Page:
Inhabited by Indigenous peoples of the Americas for many centuries, New Mexico has also been part of the Imperial Spanish viceroyalty of New Spain, part of Mexico, and a U.S. territory. Among U.S. states, New Mexico has the highest percentage of Hispanics, including descendants of Spanish colonists and recent immigrants from Latin America. It also has the second-highest percentage of Indigenous peoples of the Americas, after Alaska, and the fourth-highest total number of Indigenous peoples of the Americas after California, Oklahoma, and Arizona. The tribes in the state consist of mostly Navajo and Pueblo peoples. As a result, the demographics and culture of the state are unique for their strong Hispanic and Native-American influences. The flag of New Mexico is represented by the red and gold colors, which represent Spain, as well as the Zia symbol, an ancient symbol for the sun of that Pueblo-related tribe.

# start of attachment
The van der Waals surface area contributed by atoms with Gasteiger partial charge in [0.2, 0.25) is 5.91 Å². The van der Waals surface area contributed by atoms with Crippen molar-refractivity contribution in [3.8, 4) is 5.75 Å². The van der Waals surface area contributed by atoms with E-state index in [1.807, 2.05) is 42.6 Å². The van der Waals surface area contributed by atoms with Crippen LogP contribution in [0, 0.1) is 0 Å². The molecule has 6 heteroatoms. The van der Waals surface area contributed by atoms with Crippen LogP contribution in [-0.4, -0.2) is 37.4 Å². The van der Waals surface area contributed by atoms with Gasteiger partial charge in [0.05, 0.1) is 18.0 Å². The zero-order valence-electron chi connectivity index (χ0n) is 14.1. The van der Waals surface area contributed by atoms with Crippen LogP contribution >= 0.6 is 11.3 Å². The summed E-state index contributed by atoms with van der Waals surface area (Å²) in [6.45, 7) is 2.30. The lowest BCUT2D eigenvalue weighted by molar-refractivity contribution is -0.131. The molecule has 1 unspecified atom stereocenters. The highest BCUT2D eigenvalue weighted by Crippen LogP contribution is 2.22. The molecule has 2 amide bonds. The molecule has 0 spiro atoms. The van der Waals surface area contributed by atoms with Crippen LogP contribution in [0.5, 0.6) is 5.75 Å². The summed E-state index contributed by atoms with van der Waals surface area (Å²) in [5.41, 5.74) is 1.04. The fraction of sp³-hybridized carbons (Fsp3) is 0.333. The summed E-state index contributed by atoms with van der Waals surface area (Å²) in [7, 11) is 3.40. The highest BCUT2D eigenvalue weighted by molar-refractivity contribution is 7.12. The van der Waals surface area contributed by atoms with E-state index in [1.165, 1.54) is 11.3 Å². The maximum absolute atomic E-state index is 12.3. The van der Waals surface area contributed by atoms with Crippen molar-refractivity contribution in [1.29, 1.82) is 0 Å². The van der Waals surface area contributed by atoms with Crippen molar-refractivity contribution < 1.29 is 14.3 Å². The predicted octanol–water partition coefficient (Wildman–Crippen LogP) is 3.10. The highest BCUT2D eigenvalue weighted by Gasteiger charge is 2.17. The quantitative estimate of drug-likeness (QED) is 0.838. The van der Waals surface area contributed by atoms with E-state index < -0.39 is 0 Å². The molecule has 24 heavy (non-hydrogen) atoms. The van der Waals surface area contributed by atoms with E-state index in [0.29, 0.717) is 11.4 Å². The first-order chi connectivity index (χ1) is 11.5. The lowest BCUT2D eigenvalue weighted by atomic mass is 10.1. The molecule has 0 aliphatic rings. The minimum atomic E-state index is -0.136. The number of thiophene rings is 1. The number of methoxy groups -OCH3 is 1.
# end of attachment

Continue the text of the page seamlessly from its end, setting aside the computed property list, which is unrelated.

The name New Mexico, or Nuevo Mexico, is often incorrectly believed to have taken its name from the modern Republic of Mexico. New Mexico was given its name in 1563 and again in 1581, by Spanish explorers believing there were wealthy Indian cultures similar to those of the Mexica (Aztec) Empire. The Republic of Mexico, formerly known as New Spain, was given its name centuries later in 1821. The two developed as neighboring Spanish speaking communities, with relatively independent histories.